Despite elevated mortgage interest costs and relentless rents, Canada's annual rate of inflation was unchanged in November,

According to Statistics Canada’s latest Consumer Price Index (CPI), inflation rose 3.1% year over year in November, matching the increase seen in October. On a monthly basis, the CPI edged up 0.1%.

The largest contributors to the annual increase continued to be mortgage interest costs, which rose 29.8%, and rent, which jumped 7.4%. Although they remain highly elevated, the former eased slightly on an annual basis, while the latter experienced its first decline since July. Higher prices for travel tours, up 26.1% annually, also spurred the acceleration of headline CPI in November.

Statistics Canada

Offsetting the upward pressure was the slowing of food inflation, which rose 5% annually, down from 5.6% in October. Shelter prices cooled slightly too, increasing 5.9% compared to October’s 6.1%.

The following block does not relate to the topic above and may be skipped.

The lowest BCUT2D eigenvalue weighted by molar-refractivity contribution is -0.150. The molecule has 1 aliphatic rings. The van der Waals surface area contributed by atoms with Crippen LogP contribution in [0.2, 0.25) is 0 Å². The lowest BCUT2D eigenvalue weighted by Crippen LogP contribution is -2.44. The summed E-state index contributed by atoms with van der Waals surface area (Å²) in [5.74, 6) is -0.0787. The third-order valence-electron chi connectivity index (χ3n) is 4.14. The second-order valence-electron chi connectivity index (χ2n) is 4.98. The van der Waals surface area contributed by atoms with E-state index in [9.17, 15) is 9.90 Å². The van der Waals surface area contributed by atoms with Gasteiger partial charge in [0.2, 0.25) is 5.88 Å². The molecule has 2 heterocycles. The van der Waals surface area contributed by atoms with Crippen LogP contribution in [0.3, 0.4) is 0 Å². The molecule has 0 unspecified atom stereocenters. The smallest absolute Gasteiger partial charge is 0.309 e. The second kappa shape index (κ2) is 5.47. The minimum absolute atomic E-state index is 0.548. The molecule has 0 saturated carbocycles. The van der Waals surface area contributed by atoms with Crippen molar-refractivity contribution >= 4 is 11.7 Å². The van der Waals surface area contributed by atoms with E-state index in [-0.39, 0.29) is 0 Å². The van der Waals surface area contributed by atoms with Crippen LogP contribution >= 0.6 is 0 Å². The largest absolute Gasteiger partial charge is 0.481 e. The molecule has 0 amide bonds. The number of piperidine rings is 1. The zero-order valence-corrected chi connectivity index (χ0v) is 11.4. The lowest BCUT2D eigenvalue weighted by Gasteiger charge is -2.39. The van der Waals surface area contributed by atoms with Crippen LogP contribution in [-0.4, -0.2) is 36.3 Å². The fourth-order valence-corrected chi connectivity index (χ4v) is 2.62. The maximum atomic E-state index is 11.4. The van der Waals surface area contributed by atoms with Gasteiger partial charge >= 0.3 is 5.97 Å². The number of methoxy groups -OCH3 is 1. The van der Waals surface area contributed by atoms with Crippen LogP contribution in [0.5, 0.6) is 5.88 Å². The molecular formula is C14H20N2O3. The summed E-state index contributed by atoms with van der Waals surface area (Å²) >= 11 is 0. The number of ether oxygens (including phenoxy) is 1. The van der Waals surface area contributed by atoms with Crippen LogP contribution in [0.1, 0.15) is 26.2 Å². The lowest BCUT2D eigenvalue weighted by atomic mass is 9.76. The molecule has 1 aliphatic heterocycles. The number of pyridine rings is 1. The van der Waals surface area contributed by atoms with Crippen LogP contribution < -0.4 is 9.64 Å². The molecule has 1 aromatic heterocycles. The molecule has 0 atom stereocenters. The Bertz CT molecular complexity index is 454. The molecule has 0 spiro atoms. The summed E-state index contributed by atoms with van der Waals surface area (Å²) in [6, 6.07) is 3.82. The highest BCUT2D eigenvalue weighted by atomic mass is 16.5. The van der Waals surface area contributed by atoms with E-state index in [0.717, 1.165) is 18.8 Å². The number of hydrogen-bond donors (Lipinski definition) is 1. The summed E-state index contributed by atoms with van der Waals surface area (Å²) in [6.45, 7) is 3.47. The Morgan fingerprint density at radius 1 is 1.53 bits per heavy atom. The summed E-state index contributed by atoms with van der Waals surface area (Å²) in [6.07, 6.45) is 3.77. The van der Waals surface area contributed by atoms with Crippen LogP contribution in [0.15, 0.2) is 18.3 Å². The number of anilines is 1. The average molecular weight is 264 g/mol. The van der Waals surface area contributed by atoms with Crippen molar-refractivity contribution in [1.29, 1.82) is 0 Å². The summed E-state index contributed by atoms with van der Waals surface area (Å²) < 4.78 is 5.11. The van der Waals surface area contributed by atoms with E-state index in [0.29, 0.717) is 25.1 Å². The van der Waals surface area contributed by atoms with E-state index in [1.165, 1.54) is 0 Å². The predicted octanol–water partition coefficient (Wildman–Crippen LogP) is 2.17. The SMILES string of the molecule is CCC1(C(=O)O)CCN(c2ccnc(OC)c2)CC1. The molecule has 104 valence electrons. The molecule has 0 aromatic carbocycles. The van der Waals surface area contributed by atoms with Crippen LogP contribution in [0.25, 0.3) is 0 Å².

Energy prices also experienced a greater decline in November, falling 5.7% annually due to lower prices for fuel oil, which declined 23.6% thanks in part to the temporary suspension of the federal carbon levy. Meanwhile, electricity prices rose 8.2%, largely due to increased time-of-use rates in Ontario.

Grocery prices increased 4.7%, marking the fifth consecutive month that the pace of annual price growth has slowed.

Statistics Canada

Inflation remains above the Bank of Canada’s (BoC) 2% target, and the bank’s preferred measures of core inflation — CPI trim and CPI median — remained unchanged at 3.5% and 3.4%, respectively.

However, on a three-month annualized basis, CPI trim slowed to 2.6%, and CPI median fell to 2.3%, the slowest pace since early 2021. To Leslie Preston, Managing Director at TD Economics, this suggests that the annual pace of inflation should head lower in the coming months.

However, the prediction was not shared by Douglas Porter, Chief Economist and Managing Director of Economics at BMO, who called November’s inflation print “moderately disappointing.”

"Base effects suggest that inflation is almost certain to take at least a one-month detour higher in next month's release," Porter said. "Despite the recent mirth over potential rate cuts in 2024, we clearly can't assume that the inflation fight is finished—as Governor Macklem has so often warned one and all."

Despite their divergence on the short-term path of the CPI, Preston and Porter agreed that with underlying inflation trending lower and Canada’s economy cooling, the BoC will begin cutting interest rates in mid-2024, pending further softening of inflation.